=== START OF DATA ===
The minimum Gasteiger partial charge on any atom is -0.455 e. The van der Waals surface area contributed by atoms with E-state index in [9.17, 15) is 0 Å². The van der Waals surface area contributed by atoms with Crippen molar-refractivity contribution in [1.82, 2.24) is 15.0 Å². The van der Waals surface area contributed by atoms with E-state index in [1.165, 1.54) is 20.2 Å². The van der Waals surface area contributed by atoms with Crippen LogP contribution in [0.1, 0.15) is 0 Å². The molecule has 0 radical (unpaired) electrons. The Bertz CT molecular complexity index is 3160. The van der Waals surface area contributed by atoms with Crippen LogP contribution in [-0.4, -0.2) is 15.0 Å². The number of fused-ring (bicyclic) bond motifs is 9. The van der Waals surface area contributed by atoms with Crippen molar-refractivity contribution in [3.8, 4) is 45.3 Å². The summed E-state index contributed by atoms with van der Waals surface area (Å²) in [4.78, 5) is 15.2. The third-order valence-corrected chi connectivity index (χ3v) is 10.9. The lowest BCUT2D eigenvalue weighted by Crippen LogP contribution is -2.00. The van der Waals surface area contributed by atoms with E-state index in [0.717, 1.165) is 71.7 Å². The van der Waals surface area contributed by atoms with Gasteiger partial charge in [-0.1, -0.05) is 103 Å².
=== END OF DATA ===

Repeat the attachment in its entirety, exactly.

The minimum Gasteiger partial charge on any atom is -0.455 e. The van der Waals surface area contributed by atoms with E-state index in [9.17, 15) is 0 Å². The van der Waals surface area contributed by atoms with Crippen molar-refractivity contribution in [1.82, 2.24) is 15.0 Å². The van der Waals surface area contributed by atoms with E-state index in [1.165, 1.54) is 20.2 Å². The van der Waals surface area contributed by atoms with Crippen LogP contribution in [0.1, 0.15) is 0 Å². The molecule has 0 radical (unpaired) electrons. The Bertz CT molecular complexity index is 3160. The van der Waals surface area contributed by atoms with Crippen LogP contribution in [-0.4, -0.2) is 15.0 Å². The number of fused-ring (bicyclic) bond motifs is 9. The van der Waals surface area contributed by atoms with Crippen molar-refractivity contribution in [3.8, 4) is 45.3 Å². The summed E-state index contributed by atoms with van der Waals surface area (Å²) in [4.78, 5) is 15.2. The third-order valence-corrected chi connectivity index (χ3v) is 10.9. The lowest BCUT2D eigenvalue weighted by Crippen LogP contribution is -2.00. The van der Waals surface area contributed by atoms with E-state index in [0.717, 1.165) is 71.7 Å². The van der Waals surface area contributed by atoms with Gasteiger partial charge in [-0.1, -0.05) is 103 Å².